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It’s not the fault of the teachers. It’s not the fault of the students. It’s not the parents. It’s not the media. It’s not the technology companies. It’s not the video games.

It’s the educational system in the United States. We operate in an antiquated context far removed from the realities of today’s society, its demands and its challenges. We want our students to fit into some educational paradigm that was conceived eons ago.

Well, in case you haven’t noticed, so much has happened to transform our landscape. Technology has developed. There are now so many digital advances making once impossible things everyday common occurrences. Every day, there is something new, something that ups the stakes, something that creates another challenge to our obsolete educational system. One thing, however, that is not changing, not transforming, not responding—fast enough anyway—is education.

Today’s learners are different. They learn differently from most of their teachers. All true. I get it.

When, then, do we respond to these differences? When do we take into account these inconsistencies and make systemic changes that embrace our learners and all their skills? When do we create an inclusive environment to fit their needs instead of forcing them into an educational box where they must abandon so much that is part of their culture? When will we demand an education that our students deserve, one where instead of failing, they will thrive?

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Technology is not the enemy. It is not gadgets OR lessons. It is not cell phones OR learning. It is not social networks OR accountable talk.

On the contrary, we have the opportunity to use these powerful tools and many more to truly reform our classrooms. We have a chance to show our students how much we do respect and admire their skills by stepping out of our comfort zones to learn from them.

So for today, our first National Digital Learning Day, I ask what you can do to help these changes happen and happen sooner rather than later? Each day we do not advocate for our learners, each day we do not rally around this type of reform is another day where technology leaves education further behind.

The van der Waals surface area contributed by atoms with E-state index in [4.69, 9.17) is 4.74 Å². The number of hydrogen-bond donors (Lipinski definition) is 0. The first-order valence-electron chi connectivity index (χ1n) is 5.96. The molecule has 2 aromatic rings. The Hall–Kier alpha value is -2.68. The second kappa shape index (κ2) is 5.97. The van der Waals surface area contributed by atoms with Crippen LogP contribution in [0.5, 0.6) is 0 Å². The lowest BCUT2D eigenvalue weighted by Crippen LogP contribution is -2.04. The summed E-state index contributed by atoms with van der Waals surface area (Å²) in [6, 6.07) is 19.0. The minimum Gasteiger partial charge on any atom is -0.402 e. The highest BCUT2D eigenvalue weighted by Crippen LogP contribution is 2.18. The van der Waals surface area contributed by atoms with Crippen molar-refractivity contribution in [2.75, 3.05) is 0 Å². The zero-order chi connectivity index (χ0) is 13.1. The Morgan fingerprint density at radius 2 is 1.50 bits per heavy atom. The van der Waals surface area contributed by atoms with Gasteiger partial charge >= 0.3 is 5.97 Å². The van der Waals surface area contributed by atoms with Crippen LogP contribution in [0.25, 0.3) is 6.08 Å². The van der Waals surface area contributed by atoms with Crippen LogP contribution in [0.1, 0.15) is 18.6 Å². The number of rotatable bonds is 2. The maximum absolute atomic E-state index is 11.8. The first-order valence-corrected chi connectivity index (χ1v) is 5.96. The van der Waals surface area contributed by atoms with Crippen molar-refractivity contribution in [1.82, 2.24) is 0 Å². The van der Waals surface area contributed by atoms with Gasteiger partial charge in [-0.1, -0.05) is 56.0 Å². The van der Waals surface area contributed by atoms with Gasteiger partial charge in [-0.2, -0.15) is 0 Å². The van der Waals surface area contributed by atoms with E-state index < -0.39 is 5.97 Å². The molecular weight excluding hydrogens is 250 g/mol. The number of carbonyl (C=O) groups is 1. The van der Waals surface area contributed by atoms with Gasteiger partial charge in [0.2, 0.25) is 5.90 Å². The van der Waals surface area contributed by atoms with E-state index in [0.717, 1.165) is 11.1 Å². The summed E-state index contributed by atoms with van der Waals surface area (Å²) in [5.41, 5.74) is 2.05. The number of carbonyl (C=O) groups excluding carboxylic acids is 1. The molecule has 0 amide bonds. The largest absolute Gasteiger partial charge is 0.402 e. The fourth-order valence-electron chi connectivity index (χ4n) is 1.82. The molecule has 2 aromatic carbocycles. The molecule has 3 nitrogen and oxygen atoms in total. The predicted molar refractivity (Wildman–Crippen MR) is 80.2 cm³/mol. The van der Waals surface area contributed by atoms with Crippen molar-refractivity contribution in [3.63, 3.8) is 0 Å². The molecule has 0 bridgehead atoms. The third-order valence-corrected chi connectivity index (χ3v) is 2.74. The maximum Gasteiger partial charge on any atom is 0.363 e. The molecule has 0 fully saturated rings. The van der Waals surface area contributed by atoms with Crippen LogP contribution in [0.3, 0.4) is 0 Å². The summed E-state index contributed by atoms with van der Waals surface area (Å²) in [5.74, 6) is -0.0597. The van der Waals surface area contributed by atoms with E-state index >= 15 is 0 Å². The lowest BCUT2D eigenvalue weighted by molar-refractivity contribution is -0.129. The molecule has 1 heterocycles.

Digital. Learning. Digital + Learning. Digital Learning. 

 

No Literacy Left Behind: Why use digital tools in literacy instruction?

It’s common sense. We have to meet our students where they are. We have to know our students and the cultural wealth they bring to our schools. Using what they already know as a method of mediating new learning is just good teaching. So why not meet our students in a mileu that they already know?

Using digital tools, thus, capitalizing upon a student’s digital literacy, will facilitate literacy instruction.

How do we do this? How can we make this a campus-wide practice? How do we sustain it?

A Whole New World: Addressing the Literacy Needs of the On Demand Generation

“That’s how I was taught, and I turned out okay.” 

Who hasn’t heard that before in schools across the country? Well, that’s not going to work. Or more truthfully, it might work for some, but teachers will lose multitudes of teachable moments with that type of mantra.

Instead, we would better serve today’s students by really considering their cultural wealth. What differences and simiarities do they bring with them to the classroom that can be supported by learning? What types of practices do they have in other areas of their lives that may need addressing and mediating for meaninful learning to take place? What role does identity play in literacy instruction?

 

 

Creating a Community of Readers and Writers

Digital Learning Day is February 1, 2012. Although I will also be exploring the best way to get my students to write/read digitally for that day, it dawned on me that we, as educators, need to continue to learn in the digital milieu. In response, I have decided to take a step back and blog about what literacy instruction means to me in hopes that these posts serve as resources for other classroom practitioners. 

This activity has also enabled me to revisit what I believe in as an educator. I have been able to reflect what pieces contribute to the whole of my teaching. In doing so, I am able to become reacquainted with some of the principles that keep me motivated. I’m able to articulate what I do, not only to refocus my practice but to also share it with a wider audience. At the very least, this may invite others to revisit what shapes their teaching.

Enjoy!